H&R2019 Pre-Conference Courses. May 22nd. Yup, it’s worth coming early!

So we are very, very excited about our pre-conference course lineup. It is simply awesome:

1. Full day Resuscitative TEE (Limited to 20 participants) 0830-1730

2. Full day Keynotable 0830-1730

3. Half day Hospitalist POCUS (Limited to 30 participants) afternoon 1330-1730

4. Half day Critical Care Procedures (Limited to 20 participants) morning 0830-1230

5 .Half day Brazilian Jiu-Jitsu for MDs (Limited to 30 participants) morning 0900-1200.

 

Note that sadly, you have to make some choices. No way to attend it all…

 

So here is some info to help you make your best pick:

 

1. Full day Resuscitative TEE: run by none other than Felipe Teran, and featuring Andre Denault as head instructor, this is a unique opportunity for a deep dive into everything about TEE in arrest as well as extensive hands-on training on arrest TEE using state-of-the-art simulators. Participants will receive certification upon successful completion of ten supervised exams.

Limited to 20 participants. 795$USD. Register at

TEE Day PROGRAM

Flyer

 

Keynotable Motreal Flyer

2. Full day Keynotable: the brainchild of educator extraordinaire Haney Mallemat, this course is intended for those who want to add some serious game to their presentations and didactic teaching. Sharing tips and pearls that have made him unquestionably one of the best docs to man the stage and podium, this is a rare opportunity not only to leave run-of-the-mill powerpoints behind, but also to enhance your future audience’s learning and become a master presenter.

Registration 495$USD physicians, 375$USD trainees and other health care professionals. Register at http://www.keynotable.net or email info@keynotable.net.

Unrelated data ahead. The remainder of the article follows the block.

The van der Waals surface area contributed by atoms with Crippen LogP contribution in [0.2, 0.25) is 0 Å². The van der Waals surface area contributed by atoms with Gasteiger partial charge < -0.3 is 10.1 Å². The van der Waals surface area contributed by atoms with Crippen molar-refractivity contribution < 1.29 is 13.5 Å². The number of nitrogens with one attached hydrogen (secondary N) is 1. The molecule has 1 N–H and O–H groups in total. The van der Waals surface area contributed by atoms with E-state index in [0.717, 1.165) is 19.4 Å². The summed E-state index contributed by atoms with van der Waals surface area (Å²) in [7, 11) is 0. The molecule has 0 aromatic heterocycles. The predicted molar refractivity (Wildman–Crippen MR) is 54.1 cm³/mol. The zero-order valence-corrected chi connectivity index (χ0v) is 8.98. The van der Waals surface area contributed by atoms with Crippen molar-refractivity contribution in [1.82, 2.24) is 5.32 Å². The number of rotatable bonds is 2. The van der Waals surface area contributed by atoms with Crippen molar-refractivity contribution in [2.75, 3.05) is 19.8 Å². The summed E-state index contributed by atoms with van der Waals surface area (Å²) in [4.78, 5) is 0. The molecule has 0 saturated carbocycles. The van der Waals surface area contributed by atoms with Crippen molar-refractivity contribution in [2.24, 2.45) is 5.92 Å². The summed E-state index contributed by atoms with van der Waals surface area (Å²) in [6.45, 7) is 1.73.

More details here.

 

3. Half-Day Hospitalist POCUS: Learn absolutely necessary skills for the day-to-day management of your hospitalized patients. It doesn’t matter how good a clinician you are, with ultrasound you will be a better one. Learn from a world-class clinician faculty how to assess the IVC for a number of clinical scenarios, how to assess lungs, do basic cardiac views, diagnose or rule out hydronephrosis, and safely tap ascites or pleural effusions.

Cutting edge today, standard of care tomorrow…

Faculty: Rola, Ajmo, Haycock, Baker, Olusanya

Practice on state-of-the-art simulators, normal volunteers and volunteer patients with true pathology.

Your patients need you to know this.

Limited to 30 participants so that your hands on and faculty experience is maximized. 300$CAN/250$USD

 

4. Half-Day Critical Care Procedures: If you are not already familiar with these key procedures any resuscitationist should have in their pocket, don’t miss this course. We’ll go over thoracic pigtail insertion, bedside percutaneous tracheostomy and emergency surgical airway, using manikins and natural simulators. Plenty of practice, until you’re comfortable with the techniques. By the end of this activity, participants should be able to independently insert pigtail catheters and perform an emergency surgical airway, and be able to perform a percutaneous tracheostomy with the backup and supervision of an experienced operator.

Faculty:  Ajmo, Farkas, Tremblay

Limited to only 20 participants, so don’t wait too long! 300$CAN / 250$USD

 

 

 

5. Brazilian Jiu-Jitsu for MDs: Nope, you didn’t accidentally click on a link. This is part of the pre-conference day. What does it have to do with medicine? A lot. With life? Everything. If you’re already got mad mat skills, come join us for a couple hours of fun. If not, treat yourself to an introduction into a martial art, a sport and even a lifestyle that cultivates physical and mental health like no others. The rest of the conference will change your practice, but this workshop might change your life.